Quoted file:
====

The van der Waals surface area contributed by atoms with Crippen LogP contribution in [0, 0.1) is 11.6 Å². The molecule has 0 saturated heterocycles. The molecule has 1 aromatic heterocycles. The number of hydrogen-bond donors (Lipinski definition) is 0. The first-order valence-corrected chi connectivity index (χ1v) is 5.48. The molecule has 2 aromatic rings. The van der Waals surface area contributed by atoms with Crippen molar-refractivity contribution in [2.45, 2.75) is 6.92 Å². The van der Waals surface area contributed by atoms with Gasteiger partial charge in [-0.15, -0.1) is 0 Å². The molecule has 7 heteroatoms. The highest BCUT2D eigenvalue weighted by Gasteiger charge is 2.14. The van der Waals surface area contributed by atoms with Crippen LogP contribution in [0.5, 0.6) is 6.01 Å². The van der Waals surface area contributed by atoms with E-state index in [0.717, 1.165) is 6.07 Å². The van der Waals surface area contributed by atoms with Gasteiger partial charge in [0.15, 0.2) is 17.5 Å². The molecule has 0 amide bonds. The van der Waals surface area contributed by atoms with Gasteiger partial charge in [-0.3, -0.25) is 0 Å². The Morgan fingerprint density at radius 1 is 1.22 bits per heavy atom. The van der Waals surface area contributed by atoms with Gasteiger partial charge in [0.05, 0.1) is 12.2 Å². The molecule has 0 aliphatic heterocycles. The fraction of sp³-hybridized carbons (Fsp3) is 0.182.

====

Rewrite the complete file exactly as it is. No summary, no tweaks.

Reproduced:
The van der Waals surface area contributed by atoms with Crippen LogP contribution in [0, 0.1) is 11.6 Å². The molecule has 0 saturated heterocycles. The molecule has 1 aromatic heterocycles. The number of hydrogen-bond donors (Lipinski definition) is 0. The first-order valence-corrected chi connectivity index (χ1v) is 5.48. The molecule has 2 aromatic rings. The van der Waals surface area contributed by atoms with Crippen molar-refractivity contribution in [2.45, 2.75) is 6.92 Å². The van der Waals surface area contributed by atoms with Gasteiger partial charge in [-0.15, -0.1) is 0 Å². The molecule has 7 heteroatoms. The highest BCUT2D eigenvalue weighted by Gasteiger charge is 2.14. The van der Waals surface area contributed by atoms with Crippen LogP contribution in [0.5, 0.6) is 6.01 Å². The van der Waals surface area contributed by atoms with E-state index in [0.717, 1.165) is 6.07 Å². The van der Waals surface area contributed by atoms with Gasteiger partial charge in [0.15, 0.2) is 17.5 Å². The molecule has 0 amide bonds. The van der Waals surface area contributed by atoms with Gasteiger partial charge in [-0.3, -0.25) is 0 Å². The Morgan fingerprint density at radius 1 is 1.22 bits per heavy atom. The van der Waals surface area contributed by atoms with Gasteiger partial charge in [0.05, 0.1) is 12.2 Å². The molecule has 0 aliphatic heterocycles. The fraction of sp³-hybridized carbons (Fsp3) is 0.182.